The Justice Collaborative Engagement Project is an independent, nonpartisan research and advocacy organization devoted to holding public officials accountable for reforming the justice system and building healthier and safer communities. We are a nonprofit 501(c)(4) project of Tides Advocacy.
Kyle C. Barry, senior legal counsel, previously served as Senior Policy Counsel at the NAACP Legal Defense and Educational Fund Inc., where his advocacy focused on judicial nominations, voting rights, and economic equality. Kyle served as the director of justice programs at Alliance for Justice in Washington, D.C. A nationally recognized expert on civil rights issues, Kyle’s writing has appeared in The Nation, Politico, The Hill, and the Huffington Post among other outlets, and he has provided commentary on “Democracy Now!” and “The Roland Martin Show.” Kyle also has experience litigating both civil and criminal cases, and has authored or co-authored briefs filed in federal courts around the country, including the U.S. Supreme Court. Kyle clerked for U.S. Magistrate Judge John M. Conroy and U.S. District Judge Christina Reiss in the District of Vermont. Kyle is a graduate of the University of Vermont and Yale Law School.
Alex Bassos, director of advocacy, was in public defense for 23 years before joining the Justice Collaborative. For 20 years he was at Metropolitan Public Defender in Portland, Oregon, where, among other things, he was the training director, the chief of specialty courts, the interim director of the office, and a line attorney. Most recently he ran Community Law, a model he founded to make the community healthier and safer through outcomes-focused representation across the social service, community health, and justice systems. He graduated from Indiana University Law School in 1995.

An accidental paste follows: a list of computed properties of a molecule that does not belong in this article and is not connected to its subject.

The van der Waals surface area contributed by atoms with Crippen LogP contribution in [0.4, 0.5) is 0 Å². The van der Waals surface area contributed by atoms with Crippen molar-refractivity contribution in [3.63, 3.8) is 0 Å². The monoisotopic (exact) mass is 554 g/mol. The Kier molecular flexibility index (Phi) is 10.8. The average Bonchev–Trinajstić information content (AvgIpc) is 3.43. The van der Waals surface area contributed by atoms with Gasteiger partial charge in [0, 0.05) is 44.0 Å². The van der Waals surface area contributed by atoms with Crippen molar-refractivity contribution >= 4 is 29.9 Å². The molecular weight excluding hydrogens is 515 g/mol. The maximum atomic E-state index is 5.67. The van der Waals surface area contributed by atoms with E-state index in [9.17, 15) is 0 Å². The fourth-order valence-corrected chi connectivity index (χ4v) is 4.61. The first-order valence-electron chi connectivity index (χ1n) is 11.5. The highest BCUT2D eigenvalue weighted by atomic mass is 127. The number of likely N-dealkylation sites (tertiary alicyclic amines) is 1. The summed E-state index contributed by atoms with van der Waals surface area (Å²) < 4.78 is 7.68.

Nikki Baszynski, legal counsel, previously worked in the Appeals and Postconviction Section of the Ohio Public Defender. In 2015, Nikki founded the Ohio Public Defender’s Racial Justice Initiative, an agency-based team focused on identifying racially discriminatory practices and collaborating across departments to address them. Prior to joining Ohio Public Defender, Nikki represented juvenile trafficking victims in delinquency proceedings as the inaugural Greif Fellow in Juvenile Human Trafficking. Before law school, she served as a Teach For America corps member in the Bronx and a founding teacher of the Columbus Collegiate Academy. She graduated from Loyola University Chicago in 2006 and the Ohio State University Moritz College of Law in 2013.
Jessica Brand, legal director, previously worked at the Texas Defender Service in the capital trial project, where she consulted with trial teams in death penalty cases across Texas and conducted statewide trainings on understanding mental health, performing capital defense investigation, and preparing a case for life. Jessica was a staff attorney in the appellate division of the Public Defender Service for the District of Columbia. She also served as a member of the forensic practice group, and she continues to train lawyers across the country on litigating the admissibility of forensic evidence. Following law school, she clerked for Judge Michael McConnell on the U.S. Court of Appeals for the Tenth Circuit. She graduated magna cum laude from Harvard Law School in 2007, and summa cum laude from the University of Pennsylvania in 2004.
Ethan Brown, lead editor for The Appeal, previously worked as a mitigation specialist and fact investigator on capital cases in Louisiana, in private practice and with the Louisiana Capital Assistance Center, where he served as a staff investigator. Ethan is also a longtime investigative reporter and editor focusing on criminal justice policy who has written for publications including New York Magazine and GQ. He is the author of four narrative nonfiction books: “Murder in the Bayou” (Scribner 2016), “Shake the Devil Off” (Henry Holt 2009), “Snitch” (Public Affairs 2007), and “Queens Reigns Supreme” (Random House 2005).
Lindsey Carlson, senior legal counsel, previously worked as an officer with Pew’s Public Safety Performance Project, where for six years she directed strategic partnerships with key national and local organizations to advance state criminal and juvenile justice system reforms. Before joining Pew, Lindsey served as general counsel of the Pretrial Justice Institute. Lindsey also worked as a corporate associate with Fredrikson & Byron. She graduated cum laude from Indiana University Law School in 2007 and obtained her master of law degree from George Washington University Law School in 2010.